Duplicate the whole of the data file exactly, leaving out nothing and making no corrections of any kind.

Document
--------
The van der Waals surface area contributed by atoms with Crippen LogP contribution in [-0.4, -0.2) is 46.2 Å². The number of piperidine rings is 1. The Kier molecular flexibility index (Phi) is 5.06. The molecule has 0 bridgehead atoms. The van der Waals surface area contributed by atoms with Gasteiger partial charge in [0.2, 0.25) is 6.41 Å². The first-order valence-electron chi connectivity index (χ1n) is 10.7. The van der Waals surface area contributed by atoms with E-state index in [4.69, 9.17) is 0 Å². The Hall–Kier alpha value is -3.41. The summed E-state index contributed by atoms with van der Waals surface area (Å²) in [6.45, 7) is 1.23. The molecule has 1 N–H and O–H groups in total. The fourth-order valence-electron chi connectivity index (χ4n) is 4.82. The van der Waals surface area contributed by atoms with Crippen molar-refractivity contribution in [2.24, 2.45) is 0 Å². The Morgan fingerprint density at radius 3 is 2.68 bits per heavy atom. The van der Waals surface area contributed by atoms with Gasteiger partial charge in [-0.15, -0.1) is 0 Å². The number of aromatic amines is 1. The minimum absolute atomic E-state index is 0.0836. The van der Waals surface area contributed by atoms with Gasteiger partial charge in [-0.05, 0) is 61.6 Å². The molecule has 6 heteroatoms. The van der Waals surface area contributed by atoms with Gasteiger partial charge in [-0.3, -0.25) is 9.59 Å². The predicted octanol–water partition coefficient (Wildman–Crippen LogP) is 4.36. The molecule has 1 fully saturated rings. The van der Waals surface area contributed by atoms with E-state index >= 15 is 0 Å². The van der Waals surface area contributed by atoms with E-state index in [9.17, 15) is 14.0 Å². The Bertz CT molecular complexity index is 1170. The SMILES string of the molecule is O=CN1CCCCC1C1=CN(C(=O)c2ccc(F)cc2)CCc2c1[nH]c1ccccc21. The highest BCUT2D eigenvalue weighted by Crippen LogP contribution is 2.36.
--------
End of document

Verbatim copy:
The van der Waals surface area contributed by atoms with Crippen LogP contribution in [-0.4, -0.2) is 46.2 Å². The number of piperidine rings is 1. The Kier molecular flexibility index (Phi) is 5.06. The molecule has 0 bridgehead atoms. The van der Waals surface area contributed by atoms with Gasteiger partial charge in [0.2, 0.25) is 6.41 Å². The first-order valence-electron chi connectivity index (χ1n) is 10.7. The van der Waals surface area contributed by atoms with E-state index in [4.69, 9.17) is 0 Å². The Hall–Kier alpha value is -3.41. The summed E-state index contributed by atoms with van der Waals surface area (Å²) in [6.45, 7) is 1.23. The molecule has 1 N–H and O–H groups in total. The fourth-order valence-electron chi connectivity index (χ4n) is 4.82. The van der Waals surface area contributed by atoms with Crippen molar-refractivity contribution in [2.24, 2.45) is 0 Å². The Morgan fingerprint density at radius 3 is 2.68 bits per heavy atom. The van der Waals surface area contributed by atoms with Gasteiger partial charge in [-0.15, -0.1) is 0 Å². The number of aromatic amines is 1. The minimum absolute atomic E-state index is 0.0836. The van der Waals surface area contributed by atoms with Gasteiger partial charge in [-0.05, 0) is 61.6 Å². The molecule has 6 heteroatoms. The van der Waals surface area contributed by atoms with Gasteiger partial charge in [-0.3, -0.25) is 9.59 Å². The predicted octanol–water partition coefficient (Wildman–Crippen LogP) is 4.36. The molecule has 1 fully saturated rings. The van der Waals surface area contributed by atoms with E-state index >= 15 is 0 Å². The van der Waals surface area contributed by atoms with E-state index in [9.17, 15) is 14.0 Å². The Bertz CT molecular complexity index is 1170. The SMILES string of the molecule is O=CN1CCCCC1C1=CN(C(=O)c2ccc(F)cc2)CCc2c1[nH]c1ccccc21. The highest BCUT2D eigenvalue weighted by Crippen LogP contribution is 2.36.